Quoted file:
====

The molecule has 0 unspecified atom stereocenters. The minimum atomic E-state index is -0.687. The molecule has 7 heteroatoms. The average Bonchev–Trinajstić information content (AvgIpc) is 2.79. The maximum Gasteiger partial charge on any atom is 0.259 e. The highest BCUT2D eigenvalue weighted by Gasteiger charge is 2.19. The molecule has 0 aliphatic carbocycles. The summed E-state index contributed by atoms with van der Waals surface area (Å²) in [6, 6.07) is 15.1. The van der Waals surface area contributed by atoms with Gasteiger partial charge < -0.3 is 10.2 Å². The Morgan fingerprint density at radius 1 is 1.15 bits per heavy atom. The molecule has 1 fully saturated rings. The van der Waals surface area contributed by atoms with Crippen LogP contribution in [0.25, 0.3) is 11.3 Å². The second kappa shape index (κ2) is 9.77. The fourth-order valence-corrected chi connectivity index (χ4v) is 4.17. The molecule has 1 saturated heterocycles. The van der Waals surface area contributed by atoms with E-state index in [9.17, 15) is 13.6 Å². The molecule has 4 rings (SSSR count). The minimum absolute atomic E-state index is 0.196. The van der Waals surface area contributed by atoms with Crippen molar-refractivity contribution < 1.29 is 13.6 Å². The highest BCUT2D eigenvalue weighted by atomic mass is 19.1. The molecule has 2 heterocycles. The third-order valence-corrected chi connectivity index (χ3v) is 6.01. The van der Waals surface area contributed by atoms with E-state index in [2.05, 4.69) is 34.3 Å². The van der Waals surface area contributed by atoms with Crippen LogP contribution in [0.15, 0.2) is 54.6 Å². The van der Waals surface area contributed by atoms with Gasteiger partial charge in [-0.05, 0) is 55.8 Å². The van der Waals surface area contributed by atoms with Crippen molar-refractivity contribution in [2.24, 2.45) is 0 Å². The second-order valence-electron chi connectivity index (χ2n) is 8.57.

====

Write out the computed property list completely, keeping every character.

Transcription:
The molecule has 0 unspecified atom stereocenters. The minimum atomic E-state index is -0.687. The molecule has 7 heteroatoms. The average Bonchev–Trinajstić information content (AvgIpc) is 2.79. The maximum Gasteiger partial charge on any atom is 0.259 e. The highest BCUT2D eigenvalue weighted by Gasteiger charge is 2.19. The molecule has 0 aliphatic carbocycles. The summed E-state index contributed by atoms with van der Waals surface area (Å²) in [6, 6.07) is 15.1. The van der Waals surface area contributed by atoms with Gasteiger partial charge < -0.3 is 10.2 Å². The Morgan fingerprint density at radius 1 is 1.15 bits per heavy atom. The molecule has 1 fully saturated rings. The van der Waals surface area contributed by atoms with Crippen LogP contribution in [0.25, 0.3) is 11.3 Å². The second kappa shape index (κ2) is 9.77. The fourth-order valence-corrected chi connectivity index (χ4v) is 4.17. The molecule has 1 saturated heterocycles. The van der Waals surface area contributed by atoms with E-state index in [9.17, 15) is 13.6 Å². The molecule has 4 rings (SSSR count). The minimum absolute atomic E-state index is 0.196. The van der Waals surface area contributed by atoms with Crippen molar-refractivity contribution < 1.29 is 13.6 Å². The highest BCUT2D eigenvalue weighted by atomic mass is 19.1. The molecule has 2 heterocycles. The third-order valence-corrected chi connectivity index (χ3v) is 6.01. The van der Waals surface area contributed by atoms with E-state index in [2.05, 4.69) is 34.3 Å². The van der Waals surface area contributed by atoms with Crippen LogP contribution in [0.15, 0.2) is 54.6 Å². The van der Waals surface area contributed by atoms with Gasteiger partial charge in [-0.05, 0) is 55.8 Å². The van der Waals surface area contributed by atoms with Crippen molar-refractivity contribution in [2.24, 2.45) is 0 Å². The second-order valence-electron chi connectivity index (χ2n) is 8.57.